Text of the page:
And if you have more energy, don’t let a busy schedule deter you. A study out of the UK found that cramming a couple moderate movement sessions in over your weekend delivers the same benefits!


Click here for references.

Despite all the negative press the sun gets, sunlight is one of the most effective medicines we have access to and buying vitamin D at the store ain’t the same thing! Studies show sunshine is both healing and beneficial for our bodies.

The unfiltered rays of the sun promote anti-inflammation mechanisms in our bodies. It modulates cell growth and increases our serotonin. Serotonin and melatonin work together, so sun exposure can also benefit our sleep cycles!

A BYU study found that sun exposure was correlated with positive mental health. No sun is linked to more mental health distress. Sunshine prevents and reduces symptoms of both depression and anxiety.

It’s a “happy booster.”

Take a five minute break and go find the sunshine, friend! You will feel better.


Click here for references.

I know we aren’t all readers, but hang with me on this one!

Any book in every genre is shown to support our mental health and reduce stress by 70%. Reading is a more effective stress-relief technique than drinking tea, listening to music, or doing yoga!

Joy is often found when we can focus on things beyond ourselves. Reading is a crash course in that. It improves our memory skills, creates better conversational skills which leads to improved ability to communicate. Reading is shown to increase emotional intelligence and empathy.

All of these things enable us to connect better with those around us. Connection is linked to joy.


Click here for references.

We have all probably experienced the power of music as a mood changer. I often use it to motivate me, keep me company, focus my writing, and burn off energy. It’s comforting, invigorating, and inspiring.

Music also acts as a medium for processing emotions, grief, and trauma. It’s an outlet that can aid in our healing and mourning processes. As the notes engage the neocortex of our brain, we become calm and self-regulate.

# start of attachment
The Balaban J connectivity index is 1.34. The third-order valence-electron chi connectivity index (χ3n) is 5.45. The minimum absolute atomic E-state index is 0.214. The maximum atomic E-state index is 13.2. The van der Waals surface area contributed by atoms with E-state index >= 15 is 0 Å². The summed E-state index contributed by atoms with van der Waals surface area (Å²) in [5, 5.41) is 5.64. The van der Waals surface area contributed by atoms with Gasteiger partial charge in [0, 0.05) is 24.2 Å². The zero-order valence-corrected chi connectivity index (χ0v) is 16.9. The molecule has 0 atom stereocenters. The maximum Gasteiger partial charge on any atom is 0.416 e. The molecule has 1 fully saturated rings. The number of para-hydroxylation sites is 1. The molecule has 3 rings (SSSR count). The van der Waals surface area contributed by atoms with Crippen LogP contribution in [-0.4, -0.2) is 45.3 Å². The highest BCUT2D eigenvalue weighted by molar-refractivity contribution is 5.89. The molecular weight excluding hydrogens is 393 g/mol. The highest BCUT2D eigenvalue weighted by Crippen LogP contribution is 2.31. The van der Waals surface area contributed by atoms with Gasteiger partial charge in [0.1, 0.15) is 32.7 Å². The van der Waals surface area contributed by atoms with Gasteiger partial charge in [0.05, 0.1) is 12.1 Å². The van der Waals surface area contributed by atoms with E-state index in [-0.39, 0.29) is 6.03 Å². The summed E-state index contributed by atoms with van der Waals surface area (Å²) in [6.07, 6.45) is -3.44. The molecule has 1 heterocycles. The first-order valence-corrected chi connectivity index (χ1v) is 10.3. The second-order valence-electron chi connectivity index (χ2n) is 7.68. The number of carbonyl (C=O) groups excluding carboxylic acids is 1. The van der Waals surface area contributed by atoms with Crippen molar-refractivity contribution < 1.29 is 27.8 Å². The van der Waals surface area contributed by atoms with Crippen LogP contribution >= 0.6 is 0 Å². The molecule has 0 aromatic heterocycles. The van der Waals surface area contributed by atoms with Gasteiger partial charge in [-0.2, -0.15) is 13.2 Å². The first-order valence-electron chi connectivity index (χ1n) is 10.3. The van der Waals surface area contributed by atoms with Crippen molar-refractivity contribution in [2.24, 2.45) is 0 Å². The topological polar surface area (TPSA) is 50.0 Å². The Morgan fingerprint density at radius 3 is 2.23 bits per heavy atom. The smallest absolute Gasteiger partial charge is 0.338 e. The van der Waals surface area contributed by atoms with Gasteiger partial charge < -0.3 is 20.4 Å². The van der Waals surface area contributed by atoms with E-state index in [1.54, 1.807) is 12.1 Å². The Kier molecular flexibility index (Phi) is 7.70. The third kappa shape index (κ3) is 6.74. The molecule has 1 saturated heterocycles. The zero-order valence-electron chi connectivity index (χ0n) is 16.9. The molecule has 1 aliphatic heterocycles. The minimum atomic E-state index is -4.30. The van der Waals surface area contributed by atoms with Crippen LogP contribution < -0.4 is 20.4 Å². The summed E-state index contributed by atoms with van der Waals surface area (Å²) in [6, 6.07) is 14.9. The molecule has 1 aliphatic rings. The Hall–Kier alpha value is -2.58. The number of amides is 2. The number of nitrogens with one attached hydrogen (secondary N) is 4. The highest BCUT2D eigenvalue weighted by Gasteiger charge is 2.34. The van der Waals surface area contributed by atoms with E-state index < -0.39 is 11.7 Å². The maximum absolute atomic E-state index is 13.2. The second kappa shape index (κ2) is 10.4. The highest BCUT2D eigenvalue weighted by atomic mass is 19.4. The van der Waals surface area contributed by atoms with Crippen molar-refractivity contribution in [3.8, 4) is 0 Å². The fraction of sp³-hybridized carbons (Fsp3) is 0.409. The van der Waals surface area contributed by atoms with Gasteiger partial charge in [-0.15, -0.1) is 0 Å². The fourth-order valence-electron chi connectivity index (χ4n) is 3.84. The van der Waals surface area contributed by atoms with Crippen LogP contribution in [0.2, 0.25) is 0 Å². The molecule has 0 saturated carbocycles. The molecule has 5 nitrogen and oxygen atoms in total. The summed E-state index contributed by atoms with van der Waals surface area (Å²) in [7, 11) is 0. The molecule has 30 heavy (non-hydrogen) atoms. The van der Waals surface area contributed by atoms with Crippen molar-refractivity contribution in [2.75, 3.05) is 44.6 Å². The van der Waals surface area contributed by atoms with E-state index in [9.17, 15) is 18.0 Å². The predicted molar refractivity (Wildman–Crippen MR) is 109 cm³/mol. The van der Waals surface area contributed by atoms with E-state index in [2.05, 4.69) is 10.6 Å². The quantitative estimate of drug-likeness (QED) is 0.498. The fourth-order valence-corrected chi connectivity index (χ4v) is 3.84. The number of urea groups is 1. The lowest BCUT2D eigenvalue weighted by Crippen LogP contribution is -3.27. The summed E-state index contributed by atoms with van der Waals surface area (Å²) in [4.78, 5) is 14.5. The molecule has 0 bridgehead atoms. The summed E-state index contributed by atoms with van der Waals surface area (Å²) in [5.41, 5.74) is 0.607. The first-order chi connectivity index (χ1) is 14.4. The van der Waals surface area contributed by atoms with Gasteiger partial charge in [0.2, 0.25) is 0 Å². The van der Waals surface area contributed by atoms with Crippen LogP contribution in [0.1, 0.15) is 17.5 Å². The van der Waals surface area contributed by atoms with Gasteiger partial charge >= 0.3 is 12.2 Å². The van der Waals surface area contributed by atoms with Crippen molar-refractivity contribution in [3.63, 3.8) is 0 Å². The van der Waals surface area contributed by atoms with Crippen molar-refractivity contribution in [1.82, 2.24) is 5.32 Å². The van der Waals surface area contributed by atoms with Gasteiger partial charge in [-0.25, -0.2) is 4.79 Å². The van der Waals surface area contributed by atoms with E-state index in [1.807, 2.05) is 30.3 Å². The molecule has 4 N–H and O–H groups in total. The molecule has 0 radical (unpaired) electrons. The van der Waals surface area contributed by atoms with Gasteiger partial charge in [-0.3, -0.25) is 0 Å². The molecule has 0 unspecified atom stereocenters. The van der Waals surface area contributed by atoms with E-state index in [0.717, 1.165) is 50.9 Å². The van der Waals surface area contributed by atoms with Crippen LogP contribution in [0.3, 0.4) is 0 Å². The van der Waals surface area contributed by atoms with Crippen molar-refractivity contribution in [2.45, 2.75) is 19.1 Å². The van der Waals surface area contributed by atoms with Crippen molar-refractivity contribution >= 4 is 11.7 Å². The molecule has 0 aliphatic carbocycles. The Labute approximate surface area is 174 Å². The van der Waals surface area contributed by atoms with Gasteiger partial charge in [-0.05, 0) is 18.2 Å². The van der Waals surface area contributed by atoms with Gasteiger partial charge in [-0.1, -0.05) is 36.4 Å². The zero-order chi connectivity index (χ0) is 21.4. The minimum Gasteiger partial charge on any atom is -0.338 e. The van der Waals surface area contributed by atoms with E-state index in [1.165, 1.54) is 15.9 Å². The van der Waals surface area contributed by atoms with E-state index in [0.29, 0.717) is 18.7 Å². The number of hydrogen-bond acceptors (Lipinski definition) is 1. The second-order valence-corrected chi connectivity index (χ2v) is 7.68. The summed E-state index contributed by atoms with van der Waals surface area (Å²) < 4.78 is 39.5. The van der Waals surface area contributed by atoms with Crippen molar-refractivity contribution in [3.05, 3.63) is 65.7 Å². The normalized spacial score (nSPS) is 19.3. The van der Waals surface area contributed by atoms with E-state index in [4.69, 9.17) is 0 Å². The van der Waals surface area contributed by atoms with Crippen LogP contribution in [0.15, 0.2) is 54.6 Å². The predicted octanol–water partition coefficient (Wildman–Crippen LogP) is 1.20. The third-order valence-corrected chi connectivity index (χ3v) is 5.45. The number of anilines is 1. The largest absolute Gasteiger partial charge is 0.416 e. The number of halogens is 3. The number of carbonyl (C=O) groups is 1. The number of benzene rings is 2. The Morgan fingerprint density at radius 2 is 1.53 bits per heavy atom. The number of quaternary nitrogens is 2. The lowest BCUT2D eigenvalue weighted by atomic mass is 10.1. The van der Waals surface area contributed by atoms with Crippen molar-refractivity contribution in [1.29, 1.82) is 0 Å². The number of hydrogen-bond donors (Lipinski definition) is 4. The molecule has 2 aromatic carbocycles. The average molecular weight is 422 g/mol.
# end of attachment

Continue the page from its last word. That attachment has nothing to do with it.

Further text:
It allows us to regulate our emotions, processing in healthy ways. It can even help us invite others into those really big feelings and hard places.

While that doesn’t sound like an avenue to joy, healing is absolutely one way we can experience more joy. Clearing our hearts and minds of toxic junk leaves more space to experience the good our world has.

And of course, we all have songs that we just have to dance to, and that friends, is pure joy!

DREAM [big]

Click here for references.

To be clear, we’re talking about daydreaming. Planning. Setting goals and imagining what the future could hold.

Dreaming in this way is so good for us holistically! It’s widespread brain activity generating rich content. It’s connecting our past, present, and future. It strengthens our identity and our relationships. It helps us wonder about other people, seek to understand, and grow our capacity to care.

Big dreams boost motivation, inspire creativity, and improve our focus. It’s “thinking for pleasure.” A roaming mind can reduce stress, spice up our mundane chores, and provide a level of self-accountability.

Brushing your teeth? Dream a little. Showering? Let your mind wander. Feel the joy of imagining and wondering and creating!

creating your own JOY LIBRARY


When we are experiencing feelings of depression and anxiety, we tend to be stuck in one of two cycles – dwelling on something negative from the past or worrying about something in the future. In either situation, we are focused on things we cannot control.

But when we focus on the here-and-now, we experience a more centered feeling. Peace pervades our soul and joy is more readily felt. We have the ability to notice who is around us, what is around us, and how we are feeling.

Being focused presently allows us to notice both the good things happening around us and the things that simply are not wrong.


There are so many ways we can experience gratitude, joy, and peace in the mundane moments and in the grand celebrations.

Joy is not reserved for a specific set of circumstances, friend.

Start small. Start in your daily routine.

Start by taking in your neutral mundane.

Create your own joy library, friend.

Life is brighter, more tolerable, and more hopeful with joy sprinkled over it ❤